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Tuesday, January 8, 2013

Science Non-Fiction: Today’s Technology From Yesterday’s Imagination

Written by Kyle Slagley

On the way to work yesterday I heard a news story about Lenovo’s IdeaCentre Horizon Table PC. If you just re-read that sentence while simultaneously thinking or saying “Huh?” trust me, you’re not alone. Though not much was heard about this gadget when it was being developed, it’s basically a tablet computer that can be laid down on a tabletop and used by up to five people at the same time.

At 27 inches and a larger version on the way, the tablet is about the same size as a small flatscreen television. Since it’s able to handle multiple users at once, some bloggers are speculating that it may bring back the golden days when a family actually gathers around a table to interact together like real people, instead of texting “Plz pass the potatoes kthx :)”

As I listened to this news story, I realized it was yet another classic example of fictional-futuristic technology made real. I was reminded of a scene in the James Bond movie Quantum of Solace, when M, James, and M’s assistant Tanner use a large touchscreen table to discuss… well, spy stuff. While Quantum of Solace isn’t an old movie, it got me thinking about all the technology introduced in “old” sci-fi that has since become real, normal, everyday technology. Let’s explore some of these no-longer-futurist technologies, shall we?

The Internet – Let’s face it, you are addicted to the Internet. I, too, am addicted to the Internet. I Internet when I wake up, at work, at home, and in the middle of the night when I can’t sleep. You’re Internetting right now! Believe it or not, this simultaneously sinister yet magical connective web of computing devices was once an idea that originated in science fiction. The novel that really detailed the Internet the way we know it today was Neuromancer by William Gibson. Gibson’s novel put the ‘cyberpunk’ sci-fi subgenre on the map in 1984 and was the first book to win the sci-fi “Triple Crown”: the Hugo Award, the Nebula Award, and the Philip K. Dick Award. Remember what computers were like in 1984? The Internet was a freaky-futurist idea back then.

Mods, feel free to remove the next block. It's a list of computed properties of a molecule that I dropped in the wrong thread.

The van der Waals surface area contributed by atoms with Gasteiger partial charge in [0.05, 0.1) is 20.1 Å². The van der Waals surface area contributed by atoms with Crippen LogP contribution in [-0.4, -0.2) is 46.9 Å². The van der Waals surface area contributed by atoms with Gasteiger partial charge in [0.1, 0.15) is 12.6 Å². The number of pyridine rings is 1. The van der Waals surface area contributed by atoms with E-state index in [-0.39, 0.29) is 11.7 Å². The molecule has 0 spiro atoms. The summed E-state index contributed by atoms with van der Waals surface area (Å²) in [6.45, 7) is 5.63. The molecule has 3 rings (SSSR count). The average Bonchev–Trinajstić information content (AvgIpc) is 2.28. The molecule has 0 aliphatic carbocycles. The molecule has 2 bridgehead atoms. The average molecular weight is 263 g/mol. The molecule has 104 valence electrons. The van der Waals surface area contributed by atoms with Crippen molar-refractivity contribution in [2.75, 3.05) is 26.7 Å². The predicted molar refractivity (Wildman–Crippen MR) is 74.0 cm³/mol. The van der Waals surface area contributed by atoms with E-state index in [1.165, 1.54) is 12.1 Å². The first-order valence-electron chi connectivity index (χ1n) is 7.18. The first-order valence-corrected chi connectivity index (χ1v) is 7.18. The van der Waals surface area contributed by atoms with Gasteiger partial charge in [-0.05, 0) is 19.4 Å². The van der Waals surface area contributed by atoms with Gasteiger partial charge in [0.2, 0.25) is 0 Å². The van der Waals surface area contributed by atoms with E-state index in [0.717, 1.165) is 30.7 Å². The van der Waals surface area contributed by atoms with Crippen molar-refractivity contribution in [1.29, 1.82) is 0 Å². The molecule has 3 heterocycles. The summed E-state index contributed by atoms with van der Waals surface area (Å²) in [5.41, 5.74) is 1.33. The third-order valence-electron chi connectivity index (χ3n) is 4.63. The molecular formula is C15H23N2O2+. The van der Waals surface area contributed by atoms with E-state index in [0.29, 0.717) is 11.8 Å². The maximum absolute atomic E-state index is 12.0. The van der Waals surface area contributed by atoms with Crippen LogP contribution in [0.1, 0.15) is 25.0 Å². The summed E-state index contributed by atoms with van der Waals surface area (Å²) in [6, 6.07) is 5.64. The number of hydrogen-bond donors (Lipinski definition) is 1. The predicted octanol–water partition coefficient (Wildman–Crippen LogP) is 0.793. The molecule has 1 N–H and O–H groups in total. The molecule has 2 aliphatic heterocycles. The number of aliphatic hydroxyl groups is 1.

Android robots – “Droids” have been a staple in sci-fi since before sci-fi was even a genre. Lost in Space, Star Wars, Star Trek, Fahrenheit 451, The Jetsons – droids in every single one of them. The book commonly credited with coining the word ‘android’ was published in 1886! Fast-forward to today, and the Defense Department is creating robots that can catch their balance and decide on their own whether to step on or around something. First, the decision whether to step over or around Mr. Whiskers; tomorrow, the world…

Indestructable metal (aka Adamantium) – X-Men is futurist in a lot of ways - mainly that whole mutated-genes-that-equal-superpowers thing. If you thought Wolverine’s indestructible claws were impossible, though, better think again. Modumetal, made by a company of the same name, is lighter and stronger than steel and as close to indestructible as we’ve got. I’ve read the explanation on the company website. It’s got a lot of big science-y words that I don’t understand, but let’s just say these guys are closer to Adamantium than ever. The weird thing about Modumetal? Parts aren’t manufactured, they’re “grown.”

Auto-drive cars – We saw this back in 2002 with Minority Report, and we saw it again in I, Robot: cars that drive themselves at high speeds on the freeway and take you exactly where you want to go. While we’re not exactly there yet, we do have cars that can parallel park themselves, cars that beep at you when you’re about to back into something, and cars that yell at you to wake up if you’re falling asleep at the wheel. Cars that actually do drive themselves are currently in testing. Cars that develop road rage are presumably the next step.


  1. “Our job is not to predict the future.Rather,it’s to suggest all the possible futures—so that society can make informed decisions about where we want to go.”-Robert J. Sawyer.


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